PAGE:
At 46, I didn’t think I was old enough to be menopausal. Wouldn’t that be waiting for me once I hit my fifties (which is still far enough away, as far as I’m concerned!)?
Then I went for a blood test. It confirmed that I am, in fact, well and truly into my menopause.
It was my Mum who had urged me to find out for certain. She already knew the signs after all, and the most apparent one was that I just felt completely wiped out. Exhausted beyond belief.
People would ask me simple questions, but I couldn’t respond without a serious amount of effort. It was becoming so hard for me to make business decisions, that it was all I could do to keep my basic income flowing in.
I couldn’t even find the right nutritional or lifestyle changes to help myself (which had always been my saviour in the past). I just felt blank.
Luckily for my husband, John Bishop had outlined his own experiences with his wife, and that shed light where I couldn’t. All I was able to explain was that “my head doesn’t work”.
But looking back, all suddenly became very clear.
(Don’t get me started on the fact that if the menopause were a man’s problem then it would have been researched and fixed by now! Now we are seeing first-hand the effects of the menopause on business women, and with their valuable positions in the workplace – whilst still supporting ‘sandwich-generation’ families – I hope the medical profession will start seeing the value in further research and treatment).
First signs of the perimenopause
I experienced the first signs around six years ago. They just didn’t feel like signs at the time.
There was just a gradual, yet noticeable, increase in feeling mildly anxious, low, and exhausted every now and again.
This feeling manifested fully in me this year, and I am now on HRT patches. While I can’t say there haven’t been a few ups and downs with those, they are the right thing for me, and generally I feel so much better!
For me, the key to managing the perimenopause is to properly inform yourself.
Brigid Moss had the following wise words to say, in a recent article for Red Magazine:
“Let’s not pretend, perimenopause needs attention. It currently affects 13 million women in the UK – women maybe like you, or you will become. Symptoms can be way worse than (Gwyneth) Paltrow’s experience; Meg Mathews tells how she was plunged into anxiety, other women feel flat, depressed, hopeless According to research from Nuffield Health, up to one in ten women consider quitting their jobs because the symptoms are so debilitating.”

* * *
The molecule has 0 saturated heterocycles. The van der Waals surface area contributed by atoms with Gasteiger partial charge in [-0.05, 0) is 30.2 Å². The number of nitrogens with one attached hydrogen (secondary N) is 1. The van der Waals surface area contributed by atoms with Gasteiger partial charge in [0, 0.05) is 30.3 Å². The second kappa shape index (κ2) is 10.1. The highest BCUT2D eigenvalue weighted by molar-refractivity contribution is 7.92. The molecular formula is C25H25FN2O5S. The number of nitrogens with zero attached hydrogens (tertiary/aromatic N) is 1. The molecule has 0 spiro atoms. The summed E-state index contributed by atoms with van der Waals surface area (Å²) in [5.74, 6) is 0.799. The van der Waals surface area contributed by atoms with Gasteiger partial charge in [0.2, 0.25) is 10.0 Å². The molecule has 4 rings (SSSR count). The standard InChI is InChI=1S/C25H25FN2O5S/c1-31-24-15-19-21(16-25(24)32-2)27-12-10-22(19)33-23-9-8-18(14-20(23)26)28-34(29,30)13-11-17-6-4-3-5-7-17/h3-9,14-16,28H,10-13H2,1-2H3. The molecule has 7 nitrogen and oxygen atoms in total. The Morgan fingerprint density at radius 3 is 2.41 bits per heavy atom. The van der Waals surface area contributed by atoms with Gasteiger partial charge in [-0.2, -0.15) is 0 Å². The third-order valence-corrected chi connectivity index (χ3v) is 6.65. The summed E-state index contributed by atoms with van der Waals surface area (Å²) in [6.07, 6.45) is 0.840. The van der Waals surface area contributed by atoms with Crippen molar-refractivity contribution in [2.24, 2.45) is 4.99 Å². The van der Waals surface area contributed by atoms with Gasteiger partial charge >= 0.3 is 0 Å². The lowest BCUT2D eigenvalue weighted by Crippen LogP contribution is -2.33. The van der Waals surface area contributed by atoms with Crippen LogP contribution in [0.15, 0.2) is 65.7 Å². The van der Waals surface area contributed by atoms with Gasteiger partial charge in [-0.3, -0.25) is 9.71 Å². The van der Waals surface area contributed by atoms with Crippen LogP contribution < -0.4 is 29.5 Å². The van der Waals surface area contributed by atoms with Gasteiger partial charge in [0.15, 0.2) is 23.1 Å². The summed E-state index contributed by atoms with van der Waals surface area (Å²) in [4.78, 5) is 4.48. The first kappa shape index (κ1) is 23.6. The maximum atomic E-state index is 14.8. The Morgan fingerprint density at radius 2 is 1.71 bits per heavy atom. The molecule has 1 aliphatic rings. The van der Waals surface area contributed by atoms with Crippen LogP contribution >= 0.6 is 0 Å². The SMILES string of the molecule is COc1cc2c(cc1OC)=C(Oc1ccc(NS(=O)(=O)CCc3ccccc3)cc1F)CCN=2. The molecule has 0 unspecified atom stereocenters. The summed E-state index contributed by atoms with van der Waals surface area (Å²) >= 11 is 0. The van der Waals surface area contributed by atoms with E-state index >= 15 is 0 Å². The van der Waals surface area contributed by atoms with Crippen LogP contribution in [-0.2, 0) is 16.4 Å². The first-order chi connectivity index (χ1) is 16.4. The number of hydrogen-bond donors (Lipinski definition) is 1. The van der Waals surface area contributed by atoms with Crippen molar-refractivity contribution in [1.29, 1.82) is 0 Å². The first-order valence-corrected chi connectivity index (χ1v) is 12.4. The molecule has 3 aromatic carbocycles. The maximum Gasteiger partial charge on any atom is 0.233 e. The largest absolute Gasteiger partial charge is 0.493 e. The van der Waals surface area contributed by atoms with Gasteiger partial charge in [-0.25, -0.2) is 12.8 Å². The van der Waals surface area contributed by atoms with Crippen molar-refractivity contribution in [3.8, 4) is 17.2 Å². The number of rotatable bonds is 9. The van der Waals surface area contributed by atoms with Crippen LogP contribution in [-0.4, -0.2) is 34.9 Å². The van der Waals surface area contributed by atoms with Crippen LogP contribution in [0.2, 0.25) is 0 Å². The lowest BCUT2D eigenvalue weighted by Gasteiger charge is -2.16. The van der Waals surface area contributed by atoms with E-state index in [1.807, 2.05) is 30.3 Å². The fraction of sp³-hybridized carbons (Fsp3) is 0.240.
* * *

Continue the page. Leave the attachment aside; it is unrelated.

As Moss says: “We need good information: before you get to the perimenopause, the details of this life stage are a mystery. Everyone is taught about puberty but there’s no schooling about the other bookend of our fertile lives.”
Bear in mind that your symptoms may not be those ones we all read about: the headaches and the hot flushes. Instead, you might have problems dropping off to sleep, you might gain weight even though your diet hasn’t changed, or have trouble remembering things that used to come easy.
Feelings of depression are also very common around this time…when everything can start to feel just too much.
Unfortunately, because the symptoms are so wildly different for every woman (not to mention so non-specific), it can be hard for your GP to form a clear diagnosis.
But making an appointment is still the first thing you should do. In the right circumstances, HRT and medication really can make a huge difference (those old breast cancer scares have been so discredited, that some of the doctors involved at the time have actually apologised!)
You could try a herbal remedy if you prefer; just make sure it doesn’t clash with any prescribed medication. Nutritional supplements, such as B vitamins or magnesium, can also help to support your diet.
Taking good care of yourself during the perimenopause
Try to remember that if you’re stressed, you may well experience a harsher dose of the symptoms, so do try to take care of yourself (I know: this really is easier said than done on some days!
Your diet and exercise regime will be important here; try not to overeat, or scoff junk food late at night, and reduce your intake of caffeine and alcohol. Increasing weight-bearing exercise and strength training is a good idea, too, as it will keep your bones and muscles strong – as well as reducing those symptoms.
Diet plays such an important part, in fact, that an eating plan rich in oily fish and legumes (such as beans and pulses) has actually been shown to delay the menopause.
For me personally, I found help and support in continuing to do all the things I love – as well as supporting the other women around me.
Though it felt scary at the time, that blood test I took gave me a fortunate insight into my future, and a chance to get my head together. More than that, it gave me an opportunity to make the most of the here and now.
The result is that I feel more like my old self every day – though these days I’m even more gutsy, far happier, and even funnier (though don’t take my word for that one!)
Reflecting on that time though, I can’t stress enough just how lost I felt for a while. So if you’re feeling the same way, please seek help. From friends, family, your Strider friends…and me! Just stay well, and try to look after those around you, too.
Our friendly Stride sessions are the ideal exercise to help deal with the menopause, including weight-bearing exercise (walking!), mindfulness practice, and stress management.
(See our blog post on mindfulness for even more insight into the subject).
So if you or a friend are struggling with these symptoms, why not come along to your first, free, Stride session, where you’ll get a very warm welcome? If you’re already Striding then I’m always happy to chat in confidence and provide some help or advice where it might be needed.
Email me on email@example.com or contact me on 07967 705547